France built these very costly military fortifications after World War 1 to prevent the invasion of the much larger German military. The French were convinced that the Maginot Line would have stopped any enemy attack coming from the German border, and they were somewhat correct. They did however fail to recognize German troops could violate the neutrality of Belgium and attack through the northern Belgium border. The Germans did just that in 1940, invading through Belgium, capturing Paris and conquering France in less than a few weeks. The enemy had gone around the Maginot Line.
Today the Maginot Line is no longer used or maintained. This photo is not from a museum but from myself plus a handful of German adrenaline junkies creeping around extremely dangerous places of the underworld.
What is shown here is a collapsed ammunition elevator that leads up to a rail specifically designed to carry troops and oversized ammo. There were dozens of empty ammunition crates left behind that had once made the journey through this elevator.
Could you imagine what life was like during wartime and inside these massive fortresses?

This farmhouse was one of the best preserved abandoned homes I've ever had the pleasure of shooting. Sadly, upon revisiting, it has been sealed and everything inside had been removed. I wonder what was done with all the letters, photos, handmade furniture and other intricate little details that had been left behind decades ago. Hopefully some of it found a loving new home.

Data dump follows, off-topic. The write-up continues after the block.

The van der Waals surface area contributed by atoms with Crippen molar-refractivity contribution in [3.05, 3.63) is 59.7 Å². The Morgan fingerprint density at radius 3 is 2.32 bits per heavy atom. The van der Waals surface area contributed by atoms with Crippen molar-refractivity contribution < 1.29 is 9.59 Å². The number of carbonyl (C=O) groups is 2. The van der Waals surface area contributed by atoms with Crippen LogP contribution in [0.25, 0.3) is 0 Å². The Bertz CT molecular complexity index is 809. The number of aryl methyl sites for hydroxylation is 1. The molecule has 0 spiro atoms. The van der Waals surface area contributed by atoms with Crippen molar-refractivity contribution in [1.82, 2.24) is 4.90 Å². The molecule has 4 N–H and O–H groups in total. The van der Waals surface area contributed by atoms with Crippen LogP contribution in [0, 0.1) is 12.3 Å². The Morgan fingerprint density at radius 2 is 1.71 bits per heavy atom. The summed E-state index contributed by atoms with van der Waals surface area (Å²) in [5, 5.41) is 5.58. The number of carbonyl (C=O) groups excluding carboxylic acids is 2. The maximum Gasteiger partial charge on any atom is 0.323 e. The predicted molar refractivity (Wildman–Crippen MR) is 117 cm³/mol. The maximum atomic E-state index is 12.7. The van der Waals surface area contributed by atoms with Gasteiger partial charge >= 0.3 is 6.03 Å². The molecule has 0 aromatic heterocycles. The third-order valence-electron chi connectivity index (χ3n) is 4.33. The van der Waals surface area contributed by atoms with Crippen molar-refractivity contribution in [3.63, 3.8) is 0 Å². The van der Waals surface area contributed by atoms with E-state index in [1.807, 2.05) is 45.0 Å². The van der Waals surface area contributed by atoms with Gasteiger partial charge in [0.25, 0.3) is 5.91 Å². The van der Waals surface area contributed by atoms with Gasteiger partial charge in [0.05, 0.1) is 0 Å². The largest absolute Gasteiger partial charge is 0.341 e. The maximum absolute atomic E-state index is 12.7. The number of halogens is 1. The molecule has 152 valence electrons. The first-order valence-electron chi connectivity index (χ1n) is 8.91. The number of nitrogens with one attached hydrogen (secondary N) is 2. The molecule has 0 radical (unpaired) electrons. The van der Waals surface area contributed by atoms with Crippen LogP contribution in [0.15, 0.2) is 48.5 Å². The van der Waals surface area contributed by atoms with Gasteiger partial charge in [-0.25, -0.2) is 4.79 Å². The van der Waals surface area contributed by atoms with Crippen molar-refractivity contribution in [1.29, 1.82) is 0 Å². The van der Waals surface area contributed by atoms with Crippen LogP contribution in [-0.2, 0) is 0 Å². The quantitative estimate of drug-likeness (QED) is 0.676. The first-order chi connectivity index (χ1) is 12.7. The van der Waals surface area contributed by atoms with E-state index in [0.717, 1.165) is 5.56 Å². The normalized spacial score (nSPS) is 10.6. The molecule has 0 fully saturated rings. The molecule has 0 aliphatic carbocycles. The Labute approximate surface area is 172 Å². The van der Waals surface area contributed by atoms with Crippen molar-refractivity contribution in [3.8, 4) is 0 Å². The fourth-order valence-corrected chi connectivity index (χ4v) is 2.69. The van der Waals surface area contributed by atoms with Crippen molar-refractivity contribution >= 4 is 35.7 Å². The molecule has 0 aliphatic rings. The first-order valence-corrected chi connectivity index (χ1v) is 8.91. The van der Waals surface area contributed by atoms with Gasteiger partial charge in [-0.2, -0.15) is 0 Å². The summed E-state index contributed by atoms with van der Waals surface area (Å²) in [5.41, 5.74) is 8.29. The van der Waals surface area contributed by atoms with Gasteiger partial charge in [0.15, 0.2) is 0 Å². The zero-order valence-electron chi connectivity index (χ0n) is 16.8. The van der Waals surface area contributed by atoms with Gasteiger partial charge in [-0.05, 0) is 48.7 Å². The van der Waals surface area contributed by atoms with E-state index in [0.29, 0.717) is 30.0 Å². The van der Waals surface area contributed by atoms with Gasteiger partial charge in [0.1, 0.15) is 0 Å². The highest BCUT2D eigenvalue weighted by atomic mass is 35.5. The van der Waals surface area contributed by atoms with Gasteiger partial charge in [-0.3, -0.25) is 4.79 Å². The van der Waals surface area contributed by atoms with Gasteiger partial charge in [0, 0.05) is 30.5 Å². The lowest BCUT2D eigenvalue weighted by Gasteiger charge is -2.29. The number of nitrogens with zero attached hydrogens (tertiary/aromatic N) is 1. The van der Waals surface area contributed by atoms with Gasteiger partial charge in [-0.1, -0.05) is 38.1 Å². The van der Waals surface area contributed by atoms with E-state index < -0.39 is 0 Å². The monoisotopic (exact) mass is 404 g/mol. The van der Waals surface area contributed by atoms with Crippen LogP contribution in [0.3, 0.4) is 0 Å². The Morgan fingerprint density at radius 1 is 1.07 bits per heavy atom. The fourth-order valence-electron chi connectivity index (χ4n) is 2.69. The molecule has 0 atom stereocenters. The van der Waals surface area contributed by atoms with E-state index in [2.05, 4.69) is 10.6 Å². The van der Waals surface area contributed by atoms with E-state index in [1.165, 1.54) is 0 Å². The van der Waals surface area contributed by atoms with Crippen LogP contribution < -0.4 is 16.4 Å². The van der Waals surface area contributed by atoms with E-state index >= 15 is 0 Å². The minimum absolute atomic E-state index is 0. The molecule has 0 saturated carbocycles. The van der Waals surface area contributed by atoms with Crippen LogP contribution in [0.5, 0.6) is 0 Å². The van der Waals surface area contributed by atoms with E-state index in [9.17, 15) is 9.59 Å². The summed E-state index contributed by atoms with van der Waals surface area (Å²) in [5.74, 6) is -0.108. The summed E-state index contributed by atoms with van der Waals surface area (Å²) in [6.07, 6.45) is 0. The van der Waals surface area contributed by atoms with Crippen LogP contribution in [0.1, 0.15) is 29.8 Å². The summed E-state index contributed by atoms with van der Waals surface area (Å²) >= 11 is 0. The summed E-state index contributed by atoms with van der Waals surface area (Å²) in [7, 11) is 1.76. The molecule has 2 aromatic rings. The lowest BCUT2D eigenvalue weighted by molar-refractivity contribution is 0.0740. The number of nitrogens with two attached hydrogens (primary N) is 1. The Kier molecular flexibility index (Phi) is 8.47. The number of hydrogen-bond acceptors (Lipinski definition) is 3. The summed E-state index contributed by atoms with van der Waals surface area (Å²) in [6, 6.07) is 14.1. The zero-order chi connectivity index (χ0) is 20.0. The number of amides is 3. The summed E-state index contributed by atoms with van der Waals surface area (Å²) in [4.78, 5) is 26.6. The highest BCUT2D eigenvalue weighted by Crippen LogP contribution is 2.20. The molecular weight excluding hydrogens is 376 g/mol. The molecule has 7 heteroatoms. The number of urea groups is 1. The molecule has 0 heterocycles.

PS - Kudos to the owner of this tripod for allowing me to tag along on all these urbex tours, plus teaching me tons about photography! ๐Ÿ‡บ๐Ÿ‡ธ๐Ÿ‡ฉ๐Ÿ‡ช๐Ÿ‡ง๐Ÿ‡ช๐Ÿ˜

In the 1800s, Mormon families settled some of the most remote parts of the American Southwest in hopes of establishing communities and obtaining religious freedoms. This cabin was built in 1882, but within a year the harsh conditions, isolation and flash floods that washed crops away forced the family of thirteen to seek out a more habitable home. This family moved to higher ground and are known for becoming one of the first families to successfully settle the area.